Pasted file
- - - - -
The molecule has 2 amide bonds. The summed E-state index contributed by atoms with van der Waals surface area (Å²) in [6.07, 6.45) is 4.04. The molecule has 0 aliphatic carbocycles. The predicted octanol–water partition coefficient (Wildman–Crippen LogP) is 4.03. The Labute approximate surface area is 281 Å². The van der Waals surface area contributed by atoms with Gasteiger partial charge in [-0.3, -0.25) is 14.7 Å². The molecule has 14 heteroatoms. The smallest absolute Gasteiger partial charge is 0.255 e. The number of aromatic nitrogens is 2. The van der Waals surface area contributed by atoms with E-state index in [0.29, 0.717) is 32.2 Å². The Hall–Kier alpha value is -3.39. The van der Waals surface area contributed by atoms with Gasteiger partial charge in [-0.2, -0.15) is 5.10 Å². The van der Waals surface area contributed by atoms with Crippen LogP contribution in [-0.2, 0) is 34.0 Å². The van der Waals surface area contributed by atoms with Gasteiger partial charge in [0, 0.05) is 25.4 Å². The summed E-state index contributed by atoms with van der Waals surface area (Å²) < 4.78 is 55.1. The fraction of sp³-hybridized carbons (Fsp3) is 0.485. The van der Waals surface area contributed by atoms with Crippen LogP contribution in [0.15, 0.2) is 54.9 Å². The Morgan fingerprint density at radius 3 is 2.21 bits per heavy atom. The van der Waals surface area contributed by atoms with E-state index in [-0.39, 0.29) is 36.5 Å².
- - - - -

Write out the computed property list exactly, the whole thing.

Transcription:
The molecule has 2 amide bonds. The summed E-state index contributed by atoms with van der Waals surface area (Å²) in [6.07, 6.45) is 4.04. The molecule has 0 aliphatic carbocycles. The predicted octanol–water partition coefficient (Wildman–Crippen LogP) is 4.03. The Labute approximate surface area is 281 Å². The van der Waals surface area contributed by atoms with Gasteiger partial charge in [-0.3, -0.25) is 14.7 Å². The molecule has 14 heteroatoms. The smallest absolute Gasteiger partial charge is 0.255 e. The number of aromatic nitrogens is 2. The van der Waals surface area contributed by atoms with E-state index in [0.29, 0.717) is 32.2 Å². The Hall–Kier alpha value is -3.39. The van der Waals surface area contributed by atoms with Gasteiger partial charge in [-0.2, -0.15) is 5.10 Å². The van der Waals surface area contributed by atoms with Crippen LogP contribution in [-0.2, 0) is 34.0 Å². The van der Waals surface area contributed by atoms with Gasteiger partial charge in [0, 0.05) is 25.4 Å². The summed E-state index contributed by atoms with van der Waals surface area (Å²) < 4.78 is 55.1. The fraction of sp³-hybridized carbons (Fsp3) is 0.485. The van der Waals surface area contributed by atoms with Crippen LogP contribution in [0.15, 0.2) is 54.9 Å². The Morgan fingerprint density at radius 3 is 2.21 bits per heavy atom. The van der Waals surface area contributed by atoms with E-state index in [-0.39, 0.29) is 36.5 Å².